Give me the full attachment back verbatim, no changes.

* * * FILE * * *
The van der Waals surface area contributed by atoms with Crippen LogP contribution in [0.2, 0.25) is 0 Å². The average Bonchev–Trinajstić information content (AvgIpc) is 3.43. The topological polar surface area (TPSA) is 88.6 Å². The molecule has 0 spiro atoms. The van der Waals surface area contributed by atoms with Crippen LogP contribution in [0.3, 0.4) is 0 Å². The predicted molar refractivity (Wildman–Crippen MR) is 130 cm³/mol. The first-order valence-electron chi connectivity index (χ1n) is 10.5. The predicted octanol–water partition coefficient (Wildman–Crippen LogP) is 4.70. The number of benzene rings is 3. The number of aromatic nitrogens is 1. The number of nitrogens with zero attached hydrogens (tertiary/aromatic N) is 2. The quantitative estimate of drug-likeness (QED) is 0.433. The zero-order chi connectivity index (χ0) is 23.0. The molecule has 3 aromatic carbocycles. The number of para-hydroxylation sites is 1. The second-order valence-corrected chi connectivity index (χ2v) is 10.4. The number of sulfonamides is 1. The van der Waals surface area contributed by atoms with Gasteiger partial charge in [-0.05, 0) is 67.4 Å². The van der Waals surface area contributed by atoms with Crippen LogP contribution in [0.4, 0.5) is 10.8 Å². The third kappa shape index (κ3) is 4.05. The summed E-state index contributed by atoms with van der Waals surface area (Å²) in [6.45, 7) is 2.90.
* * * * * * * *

The van der Waals surface area contributed by atoms with Crippen LogP contribution in [0.2, 0.25) is 0 Å². The average Bonchev–Trinajstić information content (AvgIpc) is 3.43. The topological polar surface area (TPSA) is 88.6 Å². The molecule has 0 spiro atoms. The van der Waals surface area contributed by atoms with Crippen LogP contribution in [0.3, 0.4) is 0 Å². The predicted molar refractivity (Wildman–Crippen MR) is 130 cm³/mol. The first-order valence-electron chi connectivity index (χ1n) is 10.5. The predicted octanol–water partition coefficient (Wildman–Crippen LogP) is 4.70. The number of benzene rings is 3. The number of aromatic nitrogens is 1. The number of nitrogens with zero attached hydrogens (tertiary/aromatic N) is 2. The quantitative estimate of drug-likeness (QED) is 0.433. The zero-order chi connectivity index (χ0) is 23.0. The molecule has 3 aromatic carbocycles. The number of para-hydroxylation sites is 1. The second-order valence-corrected chi connectivity index (χ2v) is 10.4. The number of sulfonamides is 1. The van der Waals surface area contributed by atoms with Gasteiger partial charge in [-0.05, 0) is 67.4 Å². The van der Waals surface area contributed by atoms with Crippen LogP contribution in [0.4, 0.5) is 10.8 Å². The third kappa shape index (κ3) is 4.05. The summed E-state index contributed by atoms with van der Waals surface area (Å²) in [6.45, 7) is 2.90.